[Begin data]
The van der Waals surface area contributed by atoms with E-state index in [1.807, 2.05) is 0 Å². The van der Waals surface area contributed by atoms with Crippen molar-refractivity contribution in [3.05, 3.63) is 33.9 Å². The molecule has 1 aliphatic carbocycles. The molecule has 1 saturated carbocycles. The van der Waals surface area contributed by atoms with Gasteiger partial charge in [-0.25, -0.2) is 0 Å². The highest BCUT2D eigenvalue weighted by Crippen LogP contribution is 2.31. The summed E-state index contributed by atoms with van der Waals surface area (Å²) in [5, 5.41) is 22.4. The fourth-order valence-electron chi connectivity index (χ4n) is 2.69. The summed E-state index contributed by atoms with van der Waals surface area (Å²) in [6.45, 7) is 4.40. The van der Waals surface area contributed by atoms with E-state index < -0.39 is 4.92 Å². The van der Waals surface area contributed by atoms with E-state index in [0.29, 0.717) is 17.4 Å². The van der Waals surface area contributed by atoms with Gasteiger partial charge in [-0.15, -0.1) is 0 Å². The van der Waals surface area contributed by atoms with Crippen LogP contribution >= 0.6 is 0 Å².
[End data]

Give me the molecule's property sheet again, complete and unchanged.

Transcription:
The van der Waals surface area contributed by atoms with E-state index in [1.807, 2.05) is 0 Å². The van der Waals surface area contributed by atoms with Crippen molar-refractivity contribution in [3.05, 3.63) is 33.9 Å². The molecule has 1 aliphatic carbocycles. The molecule has 1 saturated carbocycles. The van der Waals surface area contributed by atoms with Gasteiger partial charge in [-0.25, -0.2) is 0 Å². The highest BCUT2D eigenvalue weighted by Crippen LogP contribution is 2.31. The summed E-state index contributed by atoms with van der Waals surface area (Å²) in [5, 5.41) is 22.4. The fourth-order valence-electron chi connectivity index (χ4n) is 2.69. The summed E-state index contributed by atoms with van der Waals surface area (Å²) in [6.45, 7) is 4.40. The van der Waals surface area contributed by atoms with E-state index < -0.39 is 4.92 Å². The van der Waals surface area contributed by atoms with E-state index in [0.29, 0.717) is 17.4 Å². The van der Waals surface area contributed by atoms with Gasteiger partial charge in [-0.15, -0.1) is 0 Å². The van der Waals surface area contributed by atoms with Crippen LogP contribution >= 0.6 is 0 Å².